The F(x)tec Pro1 is one of the only modern smartphone to feature a physical keyboard. Soon it will also be one of the phones available with a choice of the Android-based LineageOS or Linux-based Ubuntu Touch operating systems.

The makers of the phone have launched an Indiegogo crowdfunding campaign for the F(x)tec Pro1-X, a slightly updated version of the phone that has the same basic design but with a a blue case, an optional spec bump (more memory and storage), and new OS options.

Prices start at $499 for Super Early Bird backers of the campaign, but once those are gone you’ll have to spend $649 or more to reserve a phone that won’t ship until March, 2021 at the earliest.

For the most part, this is physically the same phone as the original F(x)tec Pro1. If you’re a fan of physical keyboards, that’s probably a good thing – the phone has the same 66-key, 5-row keyboard as the original.

But if you’re a fan of the latest, speediest hardware it’s worth noting that the new phone has the same Qualcomm Snapdragon 835 processor as the original… a chip that was released almost four years ago.

Here are some other key specs for the F(x)tec Pro1-X:

Display5.99 inch, 2160 x 1080 pixel
AMOLED (curved edges)
Gorilla Glass 3
ProcessorQualcomm Snapdragon 835
RAM6GB or 8GB LPDDR4X
Storage128GB or 256GB UFS 2.1
microSD card reader (up to 2TB)
Keyboard66-key
5-rows
backlit
QWERTY and QWERTZ options
Battery & charging3,200 mAh
Qualcomm Quick Charge 3.0
WirelessGlobal 4G LTE
WiFi 5
Bluetooth 5.0
NFC
PortsUSB Type-C (w/HDMI video out support)
3.5mm headphone
Dual Nano SIM (second SIM slot shared with microSD card reader)
Cameras12MP Sony IMX363 + 5MP (rear)
8MP fixed-focus (front)
SecurityFingerprint reader (side)
Dimensions154mm x 73.6mm x 13.98mm

While the original F(x)tec Pro1 shipped with a custom version of Android featuring a launcher optimized for either portrait or landscape orientation, the company says it partnered with xda-developers on the new version to offer LineageOS or Ubuntu Touch.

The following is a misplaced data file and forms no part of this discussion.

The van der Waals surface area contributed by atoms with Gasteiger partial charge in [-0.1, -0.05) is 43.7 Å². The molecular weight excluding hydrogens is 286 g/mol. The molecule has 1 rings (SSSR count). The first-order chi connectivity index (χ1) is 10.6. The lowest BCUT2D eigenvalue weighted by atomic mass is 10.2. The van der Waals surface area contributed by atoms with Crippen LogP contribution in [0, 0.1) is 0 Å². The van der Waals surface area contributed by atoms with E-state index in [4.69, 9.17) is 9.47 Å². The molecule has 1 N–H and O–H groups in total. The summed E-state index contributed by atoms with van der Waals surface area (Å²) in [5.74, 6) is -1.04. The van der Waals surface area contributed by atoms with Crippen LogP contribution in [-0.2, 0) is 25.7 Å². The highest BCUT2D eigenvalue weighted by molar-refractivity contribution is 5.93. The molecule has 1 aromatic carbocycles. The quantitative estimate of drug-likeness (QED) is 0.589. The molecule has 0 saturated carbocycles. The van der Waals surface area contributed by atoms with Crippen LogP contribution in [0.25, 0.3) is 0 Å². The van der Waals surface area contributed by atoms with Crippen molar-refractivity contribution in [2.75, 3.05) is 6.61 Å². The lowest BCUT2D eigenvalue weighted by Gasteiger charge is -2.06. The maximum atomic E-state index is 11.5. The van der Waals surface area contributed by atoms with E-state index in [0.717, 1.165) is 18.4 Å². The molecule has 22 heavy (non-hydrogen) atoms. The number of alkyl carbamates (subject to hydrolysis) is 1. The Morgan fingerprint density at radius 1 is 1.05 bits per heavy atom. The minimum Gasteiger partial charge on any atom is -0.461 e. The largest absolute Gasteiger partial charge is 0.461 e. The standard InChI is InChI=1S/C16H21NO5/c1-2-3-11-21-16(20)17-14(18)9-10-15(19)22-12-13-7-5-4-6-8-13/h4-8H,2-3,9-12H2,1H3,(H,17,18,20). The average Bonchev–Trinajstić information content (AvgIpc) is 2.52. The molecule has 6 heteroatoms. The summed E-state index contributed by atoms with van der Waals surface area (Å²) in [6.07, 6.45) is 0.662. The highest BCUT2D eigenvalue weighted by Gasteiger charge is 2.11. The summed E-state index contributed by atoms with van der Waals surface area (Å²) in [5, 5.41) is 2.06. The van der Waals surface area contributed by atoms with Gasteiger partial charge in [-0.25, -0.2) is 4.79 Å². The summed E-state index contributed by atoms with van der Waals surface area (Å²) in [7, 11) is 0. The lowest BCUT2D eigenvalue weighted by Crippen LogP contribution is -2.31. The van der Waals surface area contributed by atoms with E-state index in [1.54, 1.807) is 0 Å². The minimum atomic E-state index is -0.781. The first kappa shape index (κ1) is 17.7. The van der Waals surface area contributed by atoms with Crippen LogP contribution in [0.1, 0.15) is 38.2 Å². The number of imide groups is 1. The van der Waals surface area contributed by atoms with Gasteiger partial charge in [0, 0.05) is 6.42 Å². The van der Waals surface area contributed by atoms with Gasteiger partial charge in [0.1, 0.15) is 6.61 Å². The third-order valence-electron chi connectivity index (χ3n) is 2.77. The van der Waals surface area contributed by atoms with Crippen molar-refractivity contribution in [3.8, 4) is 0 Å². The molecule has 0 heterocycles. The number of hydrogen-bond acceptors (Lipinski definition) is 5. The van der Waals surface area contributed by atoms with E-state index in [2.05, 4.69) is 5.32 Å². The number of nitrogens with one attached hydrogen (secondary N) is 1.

LineageOS is a custom version of Android based on Android Open Source Project Code, while Ubuntu Touch is a Linux distribution optimized for smartphones that’s been developed by the folks at UBPorts in the years since Ubuntu-maker Canonical abandoned the project.

While the primary focus is to offer a version of Ubuntu that can run on smartphones, tablets, and other small touchscreen devices, there’s also support for convergence – meaning you can plug in an external monitor and use the phone like a tiny desktop computer. You can even use the phone’s screen as a trackpad when a monitor or TV is connected.

 

via LinuxSmartphones

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    1. I can tell you that whenever I’ve launch a desktop application I installed from the “libertine” option in the settings menu, it crashed instantly on my ubports pinephone.
      This appears to have been a real longstanding problem with ubports and related to using Mir instead of X or Wayland.

      1. Well, that’s unfortunate. Using this F(x)tec phone as a UMPC with LTE instead of a phone was my reason for considering this.

        Oh well. Thank you for the heads up.

        1. Well, you COULD get the lineageOS version and install AnLinux/userlANd. But it’ll mean you’ve got more stuff running at any time.
          Or you could completely gut the ubuntu touch installation and try to use phosh, which will let much more desktop software work on your phone.
          Or use a linux container on sailfish.
          It’s not impossible with this thing, you’ve got options, but none of them are out of the box and ubports doesn’t seem likely to be one unless you really know what you’re doing.

  1. With a < 6″ screen, newer phones, which
    approach 7″ may feaure an onscreen keyboard
    that dwarfs this phone’s. Also, the lack of
    5G capability severely limits this phone’s
    future.

    1. People who use phones with physical keyboards consider an onscreen keyboard to be inferior, no matter the size. 4G will be around for another 5+ years.

  2. I suppose they came to an understanding that the people who would buy something like this might tend to have a problem with google, or maybe they just figured Lineage was easier to maintain.
    Either way, the list of significantly less evil phones is now:
    Pinephone
    Librem 5
    Fairphone 3 with /e/
    This thing
    Among them, the snapdragon 835 is still pretty competitive.

    1. Actually, a correction. I noticed on the FAQ that you can pick between Lineage, Ubuntu Touch or Android. So there’s actually 3 options.